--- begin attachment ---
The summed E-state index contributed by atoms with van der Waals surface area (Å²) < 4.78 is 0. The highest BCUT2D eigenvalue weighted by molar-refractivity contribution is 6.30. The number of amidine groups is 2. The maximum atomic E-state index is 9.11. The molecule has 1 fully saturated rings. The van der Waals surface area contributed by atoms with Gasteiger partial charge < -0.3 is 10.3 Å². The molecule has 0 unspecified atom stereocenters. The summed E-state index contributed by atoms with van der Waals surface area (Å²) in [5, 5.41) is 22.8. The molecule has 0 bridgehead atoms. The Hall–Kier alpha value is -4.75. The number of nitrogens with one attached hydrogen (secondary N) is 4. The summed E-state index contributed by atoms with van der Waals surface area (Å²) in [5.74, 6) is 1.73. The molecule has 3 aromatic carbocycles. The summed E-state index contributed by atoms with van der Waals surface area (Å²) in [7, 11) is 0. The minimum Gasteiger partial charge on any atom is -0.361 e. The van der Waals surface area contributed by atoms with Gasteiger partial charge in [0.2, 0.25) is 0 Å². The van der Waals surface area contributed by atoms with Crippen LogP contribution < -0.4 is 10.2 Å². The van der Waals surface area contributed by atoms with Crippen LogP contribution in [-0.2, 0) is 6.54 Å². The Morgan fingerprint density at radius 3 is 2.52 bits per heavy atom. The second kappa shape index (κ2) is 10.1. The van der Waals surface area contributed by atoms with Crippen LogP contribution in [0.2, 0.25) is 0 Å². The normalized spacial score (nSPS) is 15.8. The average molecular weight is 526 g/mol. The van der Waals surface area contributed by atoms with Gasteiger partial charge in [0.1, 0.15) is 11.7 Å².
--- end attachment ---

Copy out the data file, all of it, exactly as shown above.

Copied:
The summed E-state index contributed by atoms with van der Waals surface area (Å²) < 4.78 is 0. The highest BCUT2D eigenvalue weighted by molar-refractivity contribution is 6.30. The number of amidine groups is 2. The maximum atomic E-state index is 9.11. The molecule has 1 fully saturated rings. The van der Waals surface area contributed by atoms with Gasteiger partial charge < -0.3 is 10.3 Å². The molecule has 0 unspecified atom stereocenters. The summed E-state index contributed by atoms with van der Waals surface area (Å²) in [5, 5.41) is 22.8. The molecule has 0 bridgehead atoms. The Hall–Kier alpha value is -4.75. The number of nitrogens with one attached hydrogen (secondary N) is 4. The summed E-state index contributed by atoms with van der Waals surface area (Å²) in [5.74, 6) is 1.73. The molecule has 3 aromatic carbocycles. The summed E-state index contributed by atoms with van der Waals surface area (Å²) in [7, 11) is 0. The minimum Gasteiger partial charge on any atom is -0.361 e. The van der Waals surface area contributed by atoms with Gasteiger partial charge in [0.2, 0.25) is 0 Å². The van der Waals surface area contributed by atoms with Crippen LogP contribution < -0.4 is 10.2 Å². The van der Waals surface area contributed by atoms with Crippen LogP contribution in [-0.2, 0) is 6.54 Å². The Morgan fingerprint density at radius 3 is 2.52 bits per heavy atom. The second kappa shape index (κ2) is 10.1. The van der Waals surface area contributed by atoms with Crippen LogP contribution in [0.2, 0.25) is 0 Å². The normalized spacial score (nSPS) is 15.8. The average molecular weight is 526 g/mol. The van der Waals surface area contributed by atoms with Gasteiger partial charge in [0.1, 0.15) is 11.7 Å².